Monday morning, just before 7, I got in my car to head to work, heart and mind ready to forge ahead into one of those no-stop days that are my life, which I count myself blessed to have.
Of course when I turned the key, the radio came on with the news of the hour, and the peace of my happy world came to immediate halt. Another mass shooter. Las Vegas, this time. There wasn’t a death toll yet, nor an official count of the wounded.
Any are too many. Each was someone’s family member, friend. All, I’m pretty sure, went to that concert that Sunday night without thought or concern they wouldn’t make it home alive, uninjured or at the very least have their lives forever tragically affected.
I have no words. I don’t have strength or ability to suggest maybe we’re not considering all to be considered of how such killings could be prevented. I’ll middle road it and say I do believe you cannot legislate morality or outlaw hate. I know, and fully believe, pure evil exists today, as it has since time began.
But I won’t let it be in mine.
I remember two years ago, after a shooting spree that killed nine in Oregon talking with my friend Beth.
“It’s not the bullies that do all this,” she said. “It’s the bullied, or the ones who think they’re bullied. That’s who you’ve got to watch out for.”
I wish we knew how to watch.
Tuesday, at recess, while we watched the 4-year-old Pre-K students slide, and swing and pretend they were dinosaurs, one of the teachers asked (jokingly), “What did that guy have to be angry about? He was a millionaire.”
I took notice of what a perfectly lovely fall morning it was, and listened to the happy sounds of children playing, and thought at first, “Well he didn’t have happy 4-year-olds to care about,” though I knew that oversimplified the issue.
But my second thought was more heartbreaking. “What about all of his victims who did?”
I guess I have become less shocked that these things happen. But how can I not? The killings keep happening.
I’m no less sad by Sunday’s more-deadly-than-any-previous mass killing than I was 26 years ago when a shooter opened fire in a Luby’s in Killeen and killed 24 people or than I have been by every horrific incident since. I’ve cried real tears over Columbine and Newport. I grieved – truly grieved – in 2016 when five policemen were killed (and nine more injured) by a sniper in downtown Dallas. I have paused and prayed over victims of each of the numerous and unfortunately somewhat frequent mass killings that keep occurring.
What a more innocent me wouldn’t have been convinced of before Luby’s is that there exists in this world pure evil. Evil perpetuated through sadistic, narcissistic, neurotic lunacy and the signs warning of its eruptions never seem to be caught – in time at least.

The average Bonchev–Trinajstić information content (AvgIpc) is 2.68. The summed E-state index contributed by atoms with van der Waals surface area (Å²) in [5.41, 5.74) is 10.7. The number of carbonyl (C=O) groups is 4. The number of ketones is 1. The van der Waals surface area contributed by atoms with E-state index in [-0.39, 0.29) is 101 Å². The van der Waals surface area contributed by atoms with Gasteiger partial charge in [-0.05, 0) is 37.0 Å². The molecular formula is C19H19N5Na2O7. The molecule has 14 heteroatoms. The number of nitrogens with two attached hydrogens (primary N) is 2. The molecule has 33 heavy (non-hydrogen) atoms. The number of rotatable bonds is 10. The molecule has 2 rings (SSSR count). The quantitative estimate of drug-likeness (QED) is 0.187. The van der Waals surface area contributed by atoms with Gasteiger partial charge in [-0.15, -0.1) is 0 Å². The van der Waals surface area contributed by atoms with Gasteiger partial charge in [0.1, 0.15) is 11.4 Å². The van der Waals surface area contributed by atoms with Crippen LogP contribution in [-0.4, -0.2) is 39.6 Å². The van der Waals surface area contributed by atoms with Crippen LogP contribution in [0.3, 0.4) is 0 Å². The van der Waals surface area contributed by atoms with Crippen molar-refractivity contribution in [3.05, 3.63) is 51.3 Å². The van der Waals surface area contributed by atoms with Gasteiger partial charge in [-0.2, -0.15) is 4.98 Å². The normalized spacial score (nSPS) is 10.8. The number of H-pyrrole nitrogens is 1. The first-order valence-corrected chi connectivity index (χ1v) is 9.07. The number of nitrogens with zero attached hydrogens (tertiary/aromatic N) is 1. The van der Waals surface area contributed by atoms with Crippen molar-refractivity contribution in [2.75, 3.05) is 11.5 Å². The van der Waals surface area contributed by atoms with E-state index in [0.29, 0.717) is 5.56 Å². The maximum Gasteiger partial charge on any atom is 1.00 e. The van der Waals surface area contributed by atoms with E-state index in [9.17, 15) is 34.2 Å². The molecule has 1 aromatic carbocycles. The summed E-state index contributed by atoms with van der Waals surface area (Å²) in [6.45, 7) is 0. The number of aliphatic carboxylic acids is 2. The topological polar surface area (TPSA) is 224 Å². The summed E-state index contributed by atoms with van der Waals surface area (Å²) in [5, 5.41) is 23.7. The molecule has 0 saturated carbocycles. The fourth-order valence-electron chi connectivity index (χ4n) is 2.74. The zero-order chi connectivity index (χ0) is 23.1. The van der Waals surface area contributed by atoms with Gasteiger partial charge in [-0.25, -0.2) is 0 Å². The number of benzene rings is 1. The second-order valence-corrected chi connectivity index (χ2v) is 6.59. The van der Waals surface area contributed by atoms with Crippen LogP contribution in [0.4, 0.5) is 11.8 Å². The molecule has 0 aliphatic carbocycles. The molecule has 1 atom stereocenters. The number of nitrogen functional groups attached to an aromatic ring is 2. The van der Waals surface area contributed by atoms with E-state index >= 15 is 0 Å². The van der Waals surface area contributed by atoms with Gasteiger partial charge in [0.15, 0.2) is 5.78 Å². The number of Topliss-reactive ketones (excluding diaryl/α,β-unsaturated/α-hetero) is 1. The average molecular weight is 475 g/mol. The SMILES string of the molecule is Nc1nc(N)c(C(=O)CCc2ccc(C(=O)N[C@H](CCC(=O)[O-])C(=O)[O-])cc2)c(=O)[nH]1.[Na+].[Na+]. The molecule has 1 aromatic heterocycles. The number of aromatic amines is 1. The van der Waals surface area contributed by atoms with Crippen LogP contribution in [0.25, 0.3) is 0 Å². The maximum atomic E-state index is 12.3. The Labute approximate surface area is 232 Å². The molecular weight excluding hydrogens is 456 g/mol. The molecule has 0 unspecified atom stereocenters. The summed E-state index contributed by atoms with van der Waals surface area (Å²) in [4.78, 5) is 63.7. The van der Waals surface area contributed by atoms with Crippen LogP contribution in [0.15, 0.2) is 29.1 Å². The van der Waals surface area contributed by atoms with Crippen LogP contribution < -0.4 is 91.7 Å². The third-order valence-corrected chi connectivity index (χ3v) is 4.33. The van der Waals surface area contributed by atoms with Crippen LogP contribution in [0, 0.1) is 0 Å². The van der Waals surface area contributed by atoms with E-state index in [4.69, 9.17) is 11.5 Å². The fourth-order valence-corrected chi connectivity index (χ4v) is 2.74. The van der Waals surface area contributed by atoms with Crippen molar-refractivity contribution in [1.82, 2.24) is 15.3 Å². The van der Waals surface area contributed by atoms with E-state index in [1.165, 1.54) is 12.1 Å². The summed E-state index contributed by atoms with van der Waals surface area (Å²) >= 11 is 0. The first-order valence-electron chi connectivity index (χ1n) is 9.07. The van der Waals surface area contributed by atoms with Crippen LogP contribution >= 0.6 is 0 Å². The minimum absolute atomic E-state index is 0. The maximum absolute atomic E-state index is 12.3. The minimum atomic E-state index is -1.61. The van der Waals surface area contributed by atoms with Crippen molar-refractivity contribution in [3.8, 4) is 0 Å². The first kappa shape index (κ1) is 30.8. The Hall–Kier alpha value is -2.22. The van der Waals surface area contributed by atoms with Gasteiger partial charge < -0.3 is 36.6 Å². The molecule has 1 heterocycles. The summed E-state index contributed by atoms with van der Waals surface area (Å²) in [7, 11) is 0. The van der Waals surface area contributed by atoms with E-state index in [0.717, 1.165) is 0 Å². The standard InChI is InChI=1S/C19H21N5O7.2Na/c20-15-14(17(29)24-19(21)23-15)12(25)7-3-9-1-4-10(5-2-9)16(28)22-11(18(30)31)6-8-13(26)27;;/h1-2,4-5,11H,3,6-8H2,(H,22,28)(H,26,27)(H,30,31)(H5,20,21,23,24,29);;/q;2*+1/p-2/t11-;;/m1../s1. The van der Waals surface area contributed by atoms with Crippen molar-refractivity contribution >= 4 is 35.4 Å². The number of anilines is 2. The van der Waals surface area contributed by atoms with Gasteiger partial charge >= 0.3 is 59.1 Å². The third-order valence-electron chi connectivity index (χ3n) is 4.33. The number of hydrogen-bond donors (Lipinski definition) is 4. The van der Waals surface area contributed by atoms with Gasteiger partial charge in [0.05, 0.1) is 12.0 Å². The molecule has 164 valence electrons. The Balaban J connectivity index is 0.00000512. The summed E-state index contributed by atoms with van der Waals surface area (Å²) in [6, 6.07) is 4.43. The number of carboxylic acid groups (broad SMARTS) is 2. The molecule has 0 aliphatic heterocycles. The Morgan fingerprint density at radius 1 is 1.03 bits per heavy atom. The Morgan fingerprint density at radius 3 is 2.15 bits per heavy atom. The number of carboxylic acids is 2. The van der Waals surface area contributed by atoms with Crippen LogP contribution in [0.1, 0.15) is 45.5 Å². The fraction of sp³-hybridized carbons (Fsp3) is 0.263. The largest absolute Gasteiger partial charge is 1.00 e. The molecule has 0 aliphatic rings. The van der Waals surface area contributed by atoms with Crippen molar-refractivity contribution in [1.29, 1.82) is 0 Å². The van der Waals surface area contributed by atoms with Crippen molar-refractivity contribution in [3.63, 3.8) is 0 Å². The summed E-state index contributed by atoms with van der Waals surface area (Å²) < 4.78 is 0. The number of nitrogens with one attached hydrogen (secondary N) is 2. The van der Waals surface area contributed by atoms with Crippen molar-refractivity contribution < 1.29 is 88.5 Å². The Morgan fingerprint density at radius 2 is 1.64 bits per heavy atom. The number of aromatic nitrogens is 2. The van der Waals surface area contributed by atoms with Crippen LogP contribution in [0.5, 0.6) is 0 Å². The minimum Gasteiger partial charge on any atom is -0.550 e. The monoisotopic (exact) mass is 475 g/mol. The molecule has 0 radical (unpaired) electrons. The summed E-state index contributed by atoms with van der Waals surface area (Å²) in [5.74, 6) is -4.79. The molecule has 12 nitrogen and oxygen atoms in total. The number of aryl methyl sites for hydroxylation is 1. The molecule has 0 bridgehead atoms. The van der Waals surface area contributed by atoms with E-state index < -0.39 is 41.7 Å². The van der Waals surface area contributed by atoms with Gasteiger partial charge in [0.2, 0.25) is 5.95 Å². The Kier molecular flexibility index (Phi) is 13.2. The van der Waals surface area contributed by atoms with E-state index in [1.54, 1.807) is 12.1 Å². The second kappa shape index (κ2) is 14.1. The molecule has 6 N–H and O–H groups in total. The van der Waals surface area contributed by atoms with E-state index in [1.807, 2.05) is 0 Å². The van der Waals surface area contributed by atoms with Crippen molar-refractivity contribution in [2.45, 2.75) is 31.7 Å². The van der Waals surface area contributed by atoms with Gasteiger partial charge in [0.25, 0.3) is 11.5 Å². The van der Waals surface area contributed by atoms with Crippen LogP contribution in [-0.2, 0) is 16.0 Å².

Of course I don’t change my ways or life much because of them. Truth is, I don’t know what to do.
I don’t, won’t and shouldn’t own a gun for self-protection. I know my limits and abilities too well. But I don’t, won’t and shouldn’t argue with my friends and relatives who do carry and have the license and training to do so. I trust them. I could probably trust them with my life. Maybe, if a madman wielding an arsenal of guns comes to any of the random locations where I might be to kill and maim us all, somebody “carrying” will save us, but I’m very much at odds with that solution. The panic factor is real.
I cannot reconcile in my heart and mind the need, use and purpose of a citizen owning an arsenal of semi-automatic (converted to automatic) guns – except that he plans to kill a lot of people quickly and efficiently.
By the same token, I really do not believe laws can be made to protect the innocent from the deranged.
So I continue to ponder why it is that in our fierceness to protect second-amendment rights, we have potentially denied all citizens’ constitutional rights to life, liberty and the pursuit of happiness?
All I can suggest for now is that we reverently and respectfully bury our dead and vow anew to take care of our living with kindness, respect and charity. And pray, I guess, when the next horrific incident occurs, we and those we know and love will be spared.
Candace Cooksey Fulton, formerly of Brownwood, is a freelance writer now living in San Angelo. She writes weekly columns for the Brownwood Bulletin and the San Angelo Standard-Times, each unique to the particular paper. She can be reached at firstname.lastname@example.org.